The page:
In this study, we showed that artificial TS decreased social aggression in groups of cichlid fish. Although cortisol levels did not change, TS improved fish survival, growth rate, and feed efficiency, and maintained uniform growth; all of which can be attributed to reduced fights. Thus, artificial TS was shown for the first time to improve fish welfare and productive performance.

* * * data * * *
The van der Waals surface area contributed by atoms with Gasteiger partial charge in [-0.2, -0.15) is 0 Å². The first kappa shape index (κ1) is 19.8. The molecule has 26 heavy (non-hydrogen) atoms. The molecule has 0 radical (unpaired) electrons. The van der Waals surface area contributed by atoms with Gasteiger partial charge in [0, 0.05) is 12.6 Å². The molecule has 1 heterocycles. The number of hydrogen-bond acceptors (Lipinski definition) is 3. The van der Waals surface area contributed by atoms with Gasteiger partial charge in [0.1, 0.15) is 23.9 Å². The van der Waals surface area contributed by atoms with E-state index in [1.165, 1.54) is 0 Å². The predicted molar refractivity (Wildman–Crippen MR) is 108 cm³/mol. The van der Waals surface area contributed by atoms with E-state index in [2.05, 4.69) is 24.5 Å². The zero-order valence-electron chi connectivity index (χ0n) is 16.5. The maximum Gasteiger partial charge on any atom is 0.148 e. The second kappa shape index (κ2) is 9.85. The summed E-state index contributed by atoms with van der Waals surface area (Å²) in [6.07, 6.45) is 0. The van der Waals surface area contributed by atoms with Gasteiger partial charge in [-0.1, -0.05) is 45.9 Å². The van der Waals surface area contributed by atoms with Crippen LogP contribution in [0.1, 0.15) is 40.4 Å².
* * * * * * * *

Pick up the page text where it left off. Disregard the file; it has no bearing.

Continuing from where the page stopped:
TS-treated fish crossed the respective TS apparatus less than the control fish, which could be seen as an aversive reaction to such a device. However, while testing the efficiency of a similar apparatus, Gauy et al.12 had shown that Nile tilapia males spontaneously chose to pass through the bristles despite having the option to avoid them. They also demonstrated their motivation to achieve TS. Nonetheless, the frequency of choice for an area without bristles is higher12. Thus, the silicone bristles may have caused some resistance, making it easier for the fish to pass through open control areas. Nevertheless, this did not prevent the effect of TS on reducing aggressiveness and improving productive performance of fish here.